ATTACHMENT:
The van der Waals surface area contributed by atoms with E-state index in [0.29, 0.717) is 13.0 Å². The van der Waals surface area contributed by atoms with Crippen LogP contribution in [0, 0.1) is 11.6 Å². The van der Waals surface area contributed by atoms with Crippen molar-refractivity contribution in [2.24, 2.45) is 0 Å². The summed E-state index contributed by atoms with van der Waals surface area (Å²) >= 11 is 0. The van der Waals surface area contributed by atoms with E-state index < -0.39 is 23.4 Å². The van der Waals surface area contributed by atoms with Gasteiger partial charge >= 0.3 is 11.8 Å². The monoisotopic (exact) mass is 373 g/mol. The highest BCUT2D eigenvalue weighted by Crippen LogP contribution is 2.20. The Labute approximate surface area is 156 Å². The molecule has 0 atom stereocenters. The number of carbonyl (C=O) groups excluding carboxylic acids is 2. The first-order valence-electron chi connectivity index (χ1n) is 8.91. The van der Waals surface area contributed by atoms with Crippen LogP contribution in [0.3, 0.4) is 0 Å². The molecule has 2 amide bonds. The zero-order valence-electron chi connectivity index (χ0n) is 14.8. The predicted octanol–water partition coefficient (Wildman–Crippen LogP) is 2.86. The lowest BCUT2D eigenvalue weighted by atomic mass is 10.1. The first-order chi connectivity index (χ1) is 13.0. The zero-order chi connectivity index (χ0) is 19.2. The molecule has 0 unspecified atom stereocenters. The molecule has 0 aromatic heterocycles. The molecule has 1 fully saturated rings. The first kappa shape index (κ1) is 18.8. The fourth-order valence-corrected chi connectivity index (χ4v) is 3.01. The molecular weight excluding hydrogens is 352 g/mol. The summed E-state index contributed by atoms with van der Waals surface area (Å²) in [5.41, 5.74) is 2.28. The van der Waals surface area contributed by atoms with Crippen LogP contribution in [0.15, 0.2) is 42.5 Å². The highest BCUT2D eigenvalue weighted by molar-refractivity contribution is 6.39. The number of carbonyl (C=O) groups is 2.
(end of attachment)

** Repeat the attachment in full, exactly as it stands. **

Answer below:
The van der Waals surface area contributed by atoms with E-state index in [0.29, 0.717) is 13.0 Å². The van der Waals surface area contributed by atoms with Crippen LogP contribution in [0, 0.1) is 11.6 Å². The van der Waals surface area contributed by atoms with Crippen molar-refractivity contribution in [2.24, 2.45) is 0 Å². The summed E-state index contributed by atoms with van der Waals surface area (Å²) >= 11 is 0. The van der Waals surface area contributed by atoms with E-state index < -0.39 is 23.4 Å². The van der Waals surface area contributed by atoms with Gasteiger partial charge >= 0.3 is 11.8 Å². The monoisotopic (exact) mass is 373 g/mol. The highest BCUT2D eigenvalue weighted by Crippen LogP contribution is 2.20. The Labute approximate surface area is 156 Å². The molecule has 0 atom stereocenters. The number of carbonyl (C=O) groups excluding carboxylic acids is 2. The first-order valence-electron chi connectivity index (χ1n) is 8.91. The van der Waals surface area contributed by atoms with Crippen LogP contribution in [0.3, 0.4) is 0 Å². The molecule has 2 amide bonds. The zero-order valence-electron chi connectivity index (χ0n) is 14.8. The predicted octanol–water partition coefficient (Wildman–Crippen LogP) is 2.86. The lowest BCUT2D eigenvalue weighted by atomic mass is 10.1. The first-order chi connectivity index (χ1) is 13.0. The zero-order chi connectivity index (χ0) is 19.2. The molecule has 0 unspecified atom stereocenters. The molecule has 0 aromatic heterocycles. The molecule has 1 fully saturated rings. The first kappa shape index (κ1) is 18.8. The fourth-order valence-corrected chi connectivity index (χ4v) is 3.01. The molecular weight excluding hydrogens is 352 g/mol. The summed E-state index contributed by atoms with van der Waals surface area (Å²) in [5.41, 5.74) is 2.28. The van der Waals surface area contributed by atoms with Crippen LogP contribution in [0.15, 0.2) is 42.5 Å². The highest BCUT2D eigenvalue weighted by molar-refractivity contribution is 6.39. The number of carbonyl (C=O) groups is 2.